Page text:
Usage of Existing Meteorological Data Networks for Parameterized Road Ice Formation Modeling

Usage of Existing Meteorological Data Networks for Parameterized Road Ice Formation Modeling AbstractA road ice prediction model was developed on the basis of existing data networks with an objective of providing a computationally efficient method of road ice forecasting. Icing risk was separated into three distinct road ice formation mechanisms: hoarfrost, freezing fog, and frozen precipitation. Hoarfrost parameterizations were mostly gathered as presented in previous literature, with modifications incorporated to account for diffusional ice crystal growth-rate complexity. Freezing-fog parameterizations were based on previous fog typological analyses under the assumption that fog formation mechanisms are similar in above- and subfreezing temperatures. Frozen-precipitation parameterizations were primarily unique to the developed model but were also partially based on previous research. Diagnostic analyses use a synthesis of Automated Surface Observing System (ASOS), Automated Weather Observing System (AWOS), and Oklahoma Mesonet data. Prognostic analyses utilize the National Digital Forecast Database (NDFD), a 2.5-km gridded database of forecast meteorological variables output from National Weather Service Weather Forecast Offices. A frequency analysis was performed using the diagnostic parameterizations to determine general road icing risk across the state of Oklahoma. The frequency analyses aligned well with expected temporal maxima and confirmed the viability of the developed parameterizations. Further, a fog typological analysis showed the implemented freezing-fog-formation parameterizations to capture 89% of fog events. These results suggest that the developed model, identified as the Road-Ice Model (RIM), may be implemented as a robust option for analyzing the potential for road ice development based on the background meteorological environment. http://www.deepdyve.com/assets/images/DeepDyve-Logo-lg.png Journal of Applied Meteorology and Climatology American Meteorological Society

Usage of Existing Meteorological Data Networks for Parameterized Road Ice Formation Modeling

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Publisher
American Meteorological Society
Copyright
Copyright © American Meteorological Society
ISSN
1558-8432
eISSN
1558-8432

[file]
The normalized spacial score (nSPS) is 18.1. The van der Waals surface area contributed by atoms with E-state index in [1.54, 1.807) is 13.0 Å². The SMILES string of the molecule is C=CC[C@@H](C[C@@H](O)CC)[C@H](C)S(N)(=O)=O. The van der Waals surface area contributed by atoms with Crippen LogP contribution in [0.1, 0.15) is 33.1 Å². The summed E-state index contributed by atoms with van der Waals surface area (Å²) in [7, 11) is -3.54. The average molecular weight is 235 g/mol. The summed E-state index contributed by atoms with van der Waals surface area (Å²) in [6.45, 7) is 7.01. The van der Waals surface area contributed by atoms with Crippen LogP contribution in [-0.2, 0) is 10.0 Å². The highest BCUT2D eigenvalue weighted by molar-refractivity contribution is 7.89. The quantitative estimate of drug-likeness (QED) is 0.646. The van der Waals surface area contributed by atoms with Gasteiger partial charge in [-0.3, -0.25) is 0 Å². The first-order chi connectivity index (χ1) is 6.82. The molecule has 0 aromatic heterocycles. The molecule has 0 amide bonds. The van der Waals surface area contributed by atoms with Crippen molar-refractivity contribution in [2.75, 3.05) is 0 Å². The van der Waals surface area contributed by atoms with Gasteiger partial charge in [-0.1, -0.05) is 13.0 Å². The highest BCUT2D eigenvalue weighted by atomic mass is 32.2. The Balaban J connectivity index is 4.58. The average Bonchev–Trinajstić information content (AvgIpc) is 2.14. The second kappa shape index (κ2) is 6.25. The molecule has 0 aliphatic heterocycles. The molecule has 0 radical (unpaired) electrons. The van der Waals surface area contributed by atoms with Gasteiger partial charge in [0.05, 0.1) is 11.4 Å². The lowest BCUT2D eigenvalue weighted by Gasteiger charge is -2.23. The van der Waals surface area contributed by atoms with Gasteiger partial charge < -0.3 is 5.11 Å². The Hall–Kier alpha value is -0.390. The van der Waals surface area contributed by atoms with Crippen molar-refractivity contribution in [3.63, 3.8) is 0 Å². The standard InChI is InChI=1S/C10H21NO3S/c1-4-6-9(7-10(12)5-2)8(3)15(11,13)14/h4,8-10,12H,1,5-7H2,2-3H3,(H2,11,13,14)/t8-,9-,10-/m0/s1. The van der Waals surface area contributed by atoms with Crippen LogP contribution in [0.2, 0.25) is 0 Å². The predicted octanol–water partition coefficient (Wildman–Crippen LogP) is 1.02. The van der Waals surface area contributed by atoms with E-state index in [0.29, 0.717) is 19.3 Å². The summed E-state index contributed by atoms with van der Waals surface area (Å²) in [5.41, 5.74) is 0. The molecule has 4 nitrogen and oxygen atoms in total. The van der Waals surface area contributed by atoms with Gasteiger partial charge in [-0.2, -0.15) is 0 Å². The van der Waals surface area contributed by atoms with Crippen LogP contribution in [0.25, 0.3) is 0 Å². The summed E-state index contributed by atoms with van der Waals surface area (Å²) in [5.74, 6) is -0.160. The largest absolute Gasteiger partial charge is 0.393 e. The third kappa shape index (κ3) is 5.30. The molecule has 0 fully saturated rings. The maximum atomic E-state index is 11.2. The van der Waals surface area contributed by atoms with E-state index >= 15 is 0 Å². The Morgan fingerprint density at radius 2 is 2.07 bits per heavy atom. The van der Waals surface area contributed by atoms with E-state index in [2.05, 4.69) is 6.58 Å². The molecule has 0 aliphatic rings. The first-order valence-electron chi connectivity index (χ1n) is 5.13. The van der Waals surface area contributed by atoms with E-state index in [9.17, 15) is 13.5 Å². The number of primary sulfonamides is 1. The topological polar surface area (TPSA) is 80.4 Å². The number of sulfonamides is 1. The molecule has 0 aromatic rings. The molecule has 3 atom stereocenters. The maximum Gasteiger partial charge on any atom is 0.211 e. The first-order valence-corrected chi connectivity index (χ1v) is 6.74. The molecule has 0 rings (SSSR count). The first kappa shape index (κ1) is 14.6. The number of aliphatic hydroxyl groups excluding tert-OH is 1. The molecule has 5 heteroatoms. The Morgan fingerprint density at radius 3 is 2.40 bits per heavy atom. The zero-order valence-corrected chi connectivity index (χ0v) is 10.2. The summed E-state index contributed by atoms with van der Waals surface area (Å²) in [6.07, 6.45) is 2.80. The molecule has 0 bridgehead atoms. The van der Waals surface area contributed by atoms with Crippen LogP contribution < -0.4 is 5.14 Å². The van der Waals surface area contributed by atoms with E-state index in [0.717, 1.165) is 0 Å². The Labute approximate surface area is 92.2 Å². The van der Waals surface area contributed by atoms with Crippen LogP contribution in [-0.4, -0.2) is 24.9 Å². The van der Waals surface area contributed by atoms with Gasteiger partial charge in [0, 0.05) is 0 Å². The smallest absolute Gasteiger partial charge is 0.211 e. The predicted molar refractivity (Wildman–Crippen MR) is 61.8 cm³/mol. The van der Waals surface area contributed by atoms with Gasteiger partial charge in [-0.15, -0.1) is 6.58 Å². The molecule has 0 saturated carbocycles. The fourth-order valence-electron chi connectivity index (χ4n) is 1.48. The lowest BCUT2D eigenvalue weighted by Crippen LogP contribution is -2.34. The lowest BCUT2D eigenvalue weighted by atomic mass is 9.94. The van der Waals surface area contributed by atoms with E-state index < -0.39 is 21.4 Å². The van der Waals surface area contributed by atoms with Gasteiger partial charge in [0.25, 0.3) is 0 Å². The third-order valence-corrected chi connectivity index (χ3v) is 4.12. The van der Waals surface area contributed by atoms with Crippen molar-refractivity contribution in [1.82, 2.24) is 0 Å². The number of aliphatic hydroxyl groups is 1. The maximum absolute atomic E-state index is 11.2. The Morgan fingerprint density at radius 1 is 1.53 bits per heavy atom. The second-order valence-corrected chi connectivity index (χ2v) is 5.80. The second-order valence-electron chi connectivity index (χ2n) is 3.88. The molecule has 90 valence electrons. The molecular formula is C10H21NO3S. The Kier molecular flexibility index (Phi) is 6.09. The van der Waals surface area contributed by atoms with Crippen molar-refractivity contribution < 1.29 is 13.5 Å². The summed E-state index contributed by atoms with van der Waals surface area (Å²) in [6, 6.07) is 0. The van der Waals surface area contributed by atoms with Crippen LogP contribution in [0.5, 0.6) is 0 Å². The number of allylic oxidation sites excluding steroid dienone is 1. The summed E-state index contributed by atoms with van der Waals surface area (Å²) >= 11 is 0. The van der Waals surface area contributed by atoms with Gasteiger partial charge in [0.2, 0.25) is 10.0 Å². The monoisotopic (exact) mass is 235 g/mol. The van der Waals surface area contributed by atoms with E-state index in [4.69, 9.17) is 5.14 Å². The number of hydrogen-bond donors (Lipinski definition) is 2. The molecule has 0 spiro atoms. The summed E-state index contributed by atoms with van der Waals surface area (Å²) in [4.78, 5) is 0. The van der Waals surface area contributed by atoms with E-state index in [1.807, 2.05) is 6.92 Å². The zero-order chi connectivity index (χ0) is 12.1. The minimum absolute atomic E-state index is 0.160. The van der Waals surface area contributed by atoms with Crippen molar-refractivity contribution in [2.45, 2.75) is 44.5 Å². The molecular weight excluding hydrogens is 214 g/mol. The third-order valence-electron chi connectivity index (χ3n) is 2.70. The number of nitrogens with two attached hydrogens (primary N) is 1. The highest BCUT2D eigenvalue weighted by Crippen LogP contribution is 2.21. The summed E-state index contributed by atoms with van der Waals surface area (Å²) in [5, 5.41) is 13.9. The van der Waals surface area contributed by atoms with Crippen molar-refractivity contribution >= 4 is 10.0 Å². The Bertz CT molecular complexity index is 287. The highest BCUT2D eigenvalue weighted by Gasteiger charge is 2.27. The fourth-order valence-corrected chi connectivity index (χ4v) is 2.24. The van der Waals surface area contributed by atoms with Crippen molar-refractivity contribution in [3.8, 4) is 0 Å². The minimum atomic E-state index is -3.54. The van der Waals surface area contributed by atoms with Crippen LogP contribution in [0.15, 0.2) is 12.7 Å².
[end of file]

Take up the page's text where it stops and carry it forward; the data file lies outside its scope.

D.O.I.
10.1175/JAMC-D-16-0199.1
Publisher site
See Article on Publisher Site

Abstract

AbstractA road ice prediction model was developed on the basis of existing data networks with an objective of providing a computationally efficient method of road ice forecasting. Icing risk was separated into three distinct road ice formation mechanisms: hoarfrost, freezing fog, and frozen precipitation. Hoarfrost parameterizations were mostly gathered as presented in previous literature, with modifications incorporated to account for diffusional ice crystal growth-rate complexity. Freezing-fog parameterizations were based on previous fog typological analyses under the assumption that fog formation mechanisms are similar in above- and subfreezing temperatures. Frozen-precipitation parameterizations were primarily unique to the developed model but were also partially based on previous research. Diagnostic analyses use a synthesis of Automated Surface Observing System (ASOS), Automated Weather Observing System (AWOS), and Oklahoma Mesonet data. Prognostic analyses utilize the National Digital Forecast Database (NDFD), a 2.5-km gridded database of forecast meteorological variables output from National Weather Service Weather Forecast Offices. A frequency analysis was performed using the diagnostic parameterizations to determine general road icing risk across the state of Oklahoma. The frequency analyses aligned well with expected temporal maxima and confirmed the viability of the developed parameterizations. Further, a fog typological analysis showed the implemented freezing-fog-formation parameterizations to capture 89% of fog events. These results suggest that the developed model, identified as the Road-Ice Model (RIM), may be implemented as a robust option for analyzing the potential for road ice development based on the background meteorological environment.

Journal

Journal of Applied Meteorology and ClimatologyAmerican Meteorological Society

Published: Jul 30, 2017

References

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